I come away with the impression that Apple’s product mix will shift towards entry-level high-end products similar to the pricing cadence of entry-level luxury cars in the automotive sector. This strategy is highly compatible with most high-end brands, and while I’m skeptical of Apple pushing price points any lower in the immediate five-years, I’m not going to completely rule out the possibility given the competitiveness in the space. That being the case, I’d rate further declines to pricing less likely, but feature additions typically reserved for higher-end phones to move further down into the product stack over time.
Foreign exchange will drive earnings results with buybacks less of a factor this year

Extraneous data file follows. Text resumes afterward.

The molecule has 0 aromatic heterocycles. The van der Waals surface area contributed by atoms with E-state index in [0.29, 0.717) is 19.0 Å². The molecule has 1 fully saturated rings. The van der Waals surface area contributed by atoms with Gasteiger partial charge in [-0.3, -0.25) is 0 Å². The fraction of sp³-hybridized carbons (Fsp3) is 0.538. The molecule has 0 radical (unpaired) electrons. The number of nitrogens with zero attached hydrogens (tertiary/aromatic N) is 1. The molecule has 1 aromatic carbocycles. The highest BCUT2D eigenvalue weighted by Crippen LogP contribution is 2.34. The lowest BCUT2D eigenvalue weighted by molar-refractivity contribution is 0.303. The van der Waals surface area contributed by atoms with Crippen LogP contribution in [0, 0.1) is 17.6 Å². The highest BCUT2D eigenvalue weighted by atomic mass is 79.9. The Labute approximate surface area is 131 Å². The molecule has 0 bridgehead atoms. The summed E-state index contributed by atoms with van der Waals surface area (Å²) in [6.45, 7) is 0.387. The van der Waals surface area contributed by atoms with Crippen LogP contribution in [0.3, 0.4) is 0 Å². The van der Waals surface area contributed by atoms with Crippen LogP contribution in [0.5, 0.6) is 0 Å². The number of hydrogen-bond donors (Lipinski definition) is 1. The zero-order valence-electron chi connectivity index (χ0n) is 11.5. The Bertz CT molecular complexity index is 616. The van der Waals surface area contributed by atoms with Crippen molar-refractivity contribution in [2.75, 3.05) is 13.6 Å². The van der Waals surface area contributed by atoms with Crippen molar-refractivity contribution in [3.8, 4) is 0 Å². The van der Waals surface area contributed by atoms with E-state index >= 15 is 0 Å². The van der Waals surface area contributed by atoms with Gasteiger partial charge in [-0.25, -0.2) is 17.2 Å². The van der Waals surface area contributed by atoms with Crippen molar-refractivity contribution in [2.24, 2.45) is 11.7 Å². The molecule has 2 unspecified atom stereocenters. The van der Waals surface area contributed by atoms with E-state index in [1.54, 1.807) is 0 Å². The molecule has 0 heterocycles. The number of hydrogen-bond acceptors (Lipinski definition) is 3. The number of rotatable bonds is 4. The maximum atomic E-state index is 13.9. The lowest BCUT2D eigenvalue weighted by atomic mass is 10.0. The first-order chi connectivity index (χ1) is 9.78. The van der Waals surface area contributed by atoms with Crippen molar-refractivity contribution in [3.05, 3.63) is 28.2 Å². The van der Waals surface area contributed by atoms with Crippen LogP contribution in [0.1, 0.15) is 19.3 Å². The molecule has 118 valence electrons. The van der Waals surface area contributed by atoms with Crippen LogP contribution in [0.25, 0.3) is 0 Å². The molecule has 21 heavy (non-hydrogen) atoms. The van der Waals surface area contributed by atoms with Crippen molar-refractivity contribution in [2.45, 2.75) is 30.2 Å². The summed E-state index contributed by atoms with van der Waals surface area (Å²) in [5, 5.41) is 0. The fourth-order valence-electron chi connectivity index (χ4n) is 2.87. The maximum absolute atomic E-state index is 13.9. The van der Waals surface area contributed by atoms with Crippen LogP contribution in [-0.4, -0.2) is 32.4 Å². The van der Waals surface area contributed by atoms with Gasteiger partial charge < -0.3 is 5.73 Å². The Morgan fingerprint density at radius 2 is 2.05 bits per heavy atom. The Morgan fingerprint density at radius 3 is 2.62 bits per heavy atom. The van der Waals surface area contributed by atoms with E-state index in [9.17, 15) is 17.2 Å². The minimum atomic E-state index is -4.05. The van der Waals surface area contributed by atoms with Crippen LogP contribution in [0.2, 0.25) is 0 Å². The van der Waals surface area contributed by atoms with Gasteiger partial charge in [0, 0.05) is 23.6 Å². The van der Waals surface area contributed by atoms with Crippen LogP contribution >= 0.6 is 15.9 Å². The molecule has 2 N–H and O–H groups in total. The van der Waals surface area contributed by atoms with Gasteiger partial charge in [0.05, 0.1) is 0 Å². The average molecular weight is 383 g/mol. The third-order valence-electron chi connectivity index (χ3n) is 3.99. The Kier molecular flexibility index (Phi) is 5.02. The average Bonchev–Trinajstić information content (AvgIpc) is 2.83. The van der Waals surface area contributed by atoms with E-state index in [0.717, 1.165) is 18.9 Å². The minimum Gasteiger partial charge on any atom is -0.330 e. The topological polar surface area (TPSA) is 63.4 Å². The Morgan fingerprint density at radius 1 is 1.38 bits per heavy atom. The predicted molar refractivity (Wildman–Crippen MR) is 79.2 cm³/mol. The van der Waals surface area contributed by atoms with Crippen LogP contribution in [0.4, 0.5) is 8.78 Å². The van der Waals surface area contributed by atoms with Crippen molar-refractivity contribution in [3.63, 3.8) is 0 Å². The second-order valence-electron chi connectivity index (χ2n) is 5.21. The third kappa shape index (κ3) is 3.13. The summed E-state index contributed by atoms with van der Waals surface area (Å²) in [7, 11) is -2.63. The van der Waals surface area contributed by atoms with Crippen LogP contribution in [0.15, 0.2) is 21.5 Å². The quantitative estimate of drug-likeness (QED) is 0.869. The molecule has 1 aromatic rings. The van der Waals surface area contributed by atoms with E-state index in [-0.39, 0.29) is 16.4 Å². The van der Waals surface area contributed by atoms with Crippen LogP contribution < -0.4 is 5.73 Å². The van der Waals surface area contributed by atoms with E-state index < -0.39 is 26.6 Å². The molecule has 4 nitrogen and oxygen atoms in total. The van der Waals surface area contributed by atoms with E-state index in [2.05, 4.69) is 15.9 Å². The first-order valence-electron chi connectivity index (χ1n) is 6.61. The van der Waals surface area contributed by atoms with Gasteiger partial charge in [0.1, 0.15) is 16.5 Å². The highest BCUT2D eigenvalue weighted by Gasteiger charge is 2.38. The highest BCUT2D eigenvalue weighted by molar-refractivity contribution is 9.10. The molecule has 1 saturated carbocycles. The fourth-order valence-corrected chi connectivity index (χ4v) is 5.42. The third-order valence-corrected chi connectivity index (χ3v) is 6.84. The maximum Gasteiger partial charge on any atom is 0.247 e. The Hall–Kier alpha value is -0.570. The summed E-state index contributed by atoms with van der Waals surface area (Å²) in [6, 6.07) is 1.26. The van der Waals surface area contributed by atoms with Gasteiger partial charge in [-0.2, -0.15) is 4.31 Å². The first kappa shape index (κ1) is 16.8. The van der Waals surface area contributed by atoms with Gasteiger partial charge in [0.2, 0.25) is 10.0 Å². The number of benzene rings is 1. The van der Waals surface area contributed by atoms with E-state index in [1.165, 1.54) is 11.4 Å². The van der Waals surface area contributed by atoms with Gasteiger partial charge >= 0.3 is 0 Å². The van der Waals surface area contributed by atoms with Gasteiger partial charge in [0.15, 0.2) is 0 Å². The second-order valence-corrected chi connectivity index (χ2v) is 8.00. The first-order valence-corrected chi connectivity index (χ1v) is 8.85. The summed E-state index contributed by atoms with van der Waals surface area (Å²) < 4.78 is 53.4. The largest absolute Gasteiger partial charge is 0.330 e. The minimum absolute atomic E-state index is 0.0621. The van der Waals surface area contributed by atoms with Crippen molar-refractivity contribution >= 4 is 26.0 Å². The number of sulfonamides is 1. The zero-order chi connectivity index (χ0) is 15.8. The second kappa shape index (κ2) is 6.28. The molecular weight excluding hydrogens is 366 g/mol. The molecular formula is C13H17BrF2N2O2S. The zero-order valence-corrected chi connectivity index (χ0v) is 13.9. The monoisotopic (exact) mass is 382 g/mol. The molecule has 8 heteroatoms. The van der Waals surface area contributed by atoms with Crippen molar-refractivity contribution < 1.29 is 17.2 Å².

Apple’s emerging market growth has slowed in some of the faster-growing regions. This was mostly driven by currency headwinds, which is expected to stabilize in the interim. I come away with this impression after reviewing various reports from the economist teams at Morgan Stanley and Bank of America Merrill Lynch. So, when you combine improving emerging market growth assumptions, which are driven by Apple store footprint/more aggressive pricing and diminished currency volatility – results are likely to exceed the consensus as we move through the latter half of the year. The dollar has consistently declined from the beginning of 2016 to the end of Q1’16. This implies that Apple’s GAAP non-adjusted revenue print out will be higher by 3 to 5 percentage points. I don’t adjust my models by excluding F/X impact because I believe that in years where the dollar is weak, the management teams will fail to mention the currency adjustment. But, when the dollar exhibits strength, the CFO gets together with his accountants to rationalize why results were a lot better by posting adjusted F/X figures.